As I sat down to start to write my blog post, it occurred to me that my Lourdes experience and my exposure to the world of HCPT began about 5 years before I myself ever travelled with the group. For those 5 years, Lourdes was somewhere that, after the Easter Sunday masses, dad would fly off to for a week and would come home from both exhausted and invigorated. It was very much a place for other people, and when I first went with HCPT that was very much what I expected. How very wrong I was.
The first day of any pilgrimage with HCPT, at least in my experience, is one of organised chaos. With so many places to be and things to do, as a new helper it can feel that Lourdes isn’t really a place to call your own; people that have been for years tell you where you need to be, what you need to do and so on. It is only truly when you have arrived and become settled that you can start to build a relationship with the place. The preparation for the pilgrimage forms the foundation of the relationship and the related experiences and stories of others allows you to understand what to expect, but this is can never be enough.
Lourdes is a liminal space, a space between our world and the divine, and therefore goes beyond any description that anyone can give of it. Lourdes quite simply demands to be felt, to be experienced if you want to get anything out of pilgrimage. The trouble with this is making sure we reach about and touch the divine that is there reaching out to us.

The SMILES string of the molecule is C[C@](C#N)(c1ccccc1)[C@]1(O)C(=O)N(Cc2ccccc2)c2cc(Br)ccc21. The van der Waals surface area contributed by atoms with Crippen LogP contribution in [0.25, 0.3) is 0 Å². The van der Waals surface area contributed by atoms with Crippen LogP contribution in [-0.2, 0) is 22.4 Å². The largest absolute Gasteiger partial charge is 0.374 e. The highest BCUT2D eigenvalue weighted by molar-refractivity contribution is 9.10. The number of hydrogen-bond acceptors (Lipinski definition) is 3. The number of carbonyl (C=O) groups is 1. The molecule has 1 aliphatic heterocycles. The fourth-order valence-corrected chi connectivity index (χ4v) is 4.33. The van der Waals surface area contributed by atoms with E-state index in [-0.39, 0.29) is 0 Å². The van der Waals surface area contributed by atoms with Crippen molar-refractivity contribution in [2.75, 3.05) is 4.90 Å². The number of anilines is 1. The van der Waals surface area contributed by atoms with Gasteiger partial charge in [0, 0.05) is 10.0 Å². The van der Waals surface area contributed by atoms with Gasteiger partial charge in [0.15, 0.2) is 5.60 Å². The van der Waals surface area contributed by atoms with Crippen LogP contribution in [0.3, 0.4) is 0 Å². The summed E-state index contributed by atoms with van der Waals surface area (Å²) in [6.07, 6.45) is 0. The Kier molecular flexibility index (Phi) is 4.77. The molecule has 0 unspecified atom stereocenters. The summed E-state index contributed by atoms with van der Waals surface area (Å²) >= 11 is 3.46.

The best way you can make Lourdes feel like home is through Prayer: to find time to go down to the grotto; to go to the basilica’s and simply pray, to pour ourselves out in prayer to the divine and let it hold us fully. This can be done anywhere but the liminal nature of Lourdes makes it easier, not because God is in some way more ‘present’ than He is in other places, but because we are more present; in Lourdes Mary, the Queen of Heaven, appeared to Bernadette forging with her an unbreakable link between Heaven and Earth. Going is the first step, committing the final leap and throwing ourselves fully to God’s mercy.